May 28th-29th, 2022
Full refunds available 4 weeks before course. 50% refund given at 2 weeks, no refunds issued less than 2 weeks
RECONCILING BIOMECHANICS WITH PAIN SCIENCE
WITH A BETTER UNDERSTANDING OF BOTH BIOMECHANICS AND PAIN SCIENCE THE TREATMENT OF PAIN AND INJURY CAN BECOME INFINITELY MORE SIMPLE
This course has been taught more than 80 times on 5 continents. It is constantly being updated and we consider it a great course for new grads and seasoned veterans. New grads report that it helps give direction to their new learning and old pros find it reinforces much of what they know but gives some additional practical insights into improving what they do.
We recognize that some of the material is contestable but many of those who have taken the course with different biases still find there are practical and useful parts. We are allowed to disagree and when we do it often makes everyone in the course that much smarter.
Please find the course outline here.
This is practical course designed to help therapists simplify the mechanical aspects of their treatment and build new communication and clinical reasoning skills. It teaches an alternative to the kinesiopathological model of pain and injury but still tries to answer “when biomechanics matters”. Therapeutic neuroscience is taught but not with a heavy neuroscience slant.
Rather, practical approaches to teaching patients about pain that builds resiliency, optimism and encourages self-control of symptoms are the focus. We focus on cognitive restructuring to address many of the common unhelpful beliefs regarding pain and injury and use our Pain Key Messages to change behaviour. Much of the information is based on the Recovery Strategies Pain Workbook. Exercise prescription and symptom modification is taught with an emphasis on clinical reasoning and less about specific exercise (as those aren’t always necessary).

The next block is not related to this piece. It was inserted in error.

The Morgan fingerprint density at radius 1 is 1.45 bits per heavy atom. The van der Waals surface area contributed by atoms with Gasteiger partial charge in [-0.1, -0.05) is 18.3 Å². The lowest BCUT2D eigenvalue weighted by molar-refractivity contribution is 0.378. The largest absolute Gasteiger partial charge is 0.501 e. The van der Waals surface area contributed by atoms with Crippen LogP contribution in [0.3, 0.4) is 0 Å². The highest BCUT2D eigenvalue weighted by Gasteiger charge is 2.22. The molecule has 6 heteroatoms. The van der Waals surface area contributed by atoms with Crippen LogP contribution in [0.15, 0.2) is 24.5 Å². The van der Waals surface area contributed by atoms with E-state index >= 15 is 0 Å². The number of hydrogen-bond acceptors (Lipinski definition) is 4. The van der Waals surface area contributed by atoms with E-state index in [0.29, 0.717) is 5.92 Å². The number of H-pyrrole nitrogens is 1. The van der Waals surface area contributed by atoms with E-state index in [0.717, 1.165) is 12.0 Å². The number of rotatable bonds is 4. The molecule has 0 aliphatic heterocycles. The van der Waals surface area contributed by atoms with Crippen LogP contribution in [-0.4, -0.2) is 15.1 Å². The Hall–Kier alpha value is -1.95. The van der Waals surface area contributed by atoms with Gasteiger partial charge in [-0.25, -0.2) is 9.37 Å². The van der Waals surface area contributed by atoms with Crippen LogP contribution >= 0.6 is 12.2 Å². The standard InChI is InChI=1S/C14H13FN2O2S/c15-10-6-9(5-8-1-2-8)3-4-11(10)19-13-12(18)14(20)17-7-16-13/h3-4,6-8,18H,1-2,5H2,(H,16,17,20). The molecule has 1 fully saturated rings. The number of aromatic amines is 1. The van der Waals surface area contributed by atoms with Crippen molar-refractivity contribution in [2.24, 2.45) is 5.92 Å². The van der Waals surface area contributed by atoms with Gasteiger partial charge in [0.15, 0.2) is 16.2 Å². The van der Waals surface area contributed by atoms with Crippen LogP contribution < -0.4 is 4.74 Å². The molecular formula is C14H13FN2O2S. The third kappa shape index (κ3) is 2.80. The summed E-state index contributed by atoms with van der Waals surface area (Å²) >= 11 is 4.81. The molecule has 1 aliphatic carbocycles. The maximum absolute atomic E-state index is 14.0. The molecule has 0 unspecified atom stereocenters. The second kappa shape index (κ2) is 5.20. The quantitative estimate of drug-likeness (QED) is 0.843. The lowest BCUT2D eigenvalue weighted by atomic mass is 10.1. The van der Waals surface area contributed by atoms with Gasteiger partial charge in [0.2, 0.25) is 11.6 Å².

The biopsychosocial model of pain and injury has been argued as superior to the traditional biomedical approach for more than two decades. However, traditional therapy typically relies on explanations and a clinical reasoning model that is predominantly biomechanics based. Significant research in the pain neurosciences and biomechanics field often appears to undermine the reasoning and justifications for many of the therapeutic approaches and techniques of the physical therapy profession. By addressing the both the weaknesses and strengths of the biomechanical approach we can see that treatment can be much simpler, congruent with the cognitive, neuroscience approach and best evidenced based practice.
Special topics include therapeutic neuroscience education, assessment and exercise prescription, symptom modification techniques, tendinopathy as a model for persistent pain research and a reconceptualization of manual and exercise therapy that is symptom modification based rather than biomechanically driven.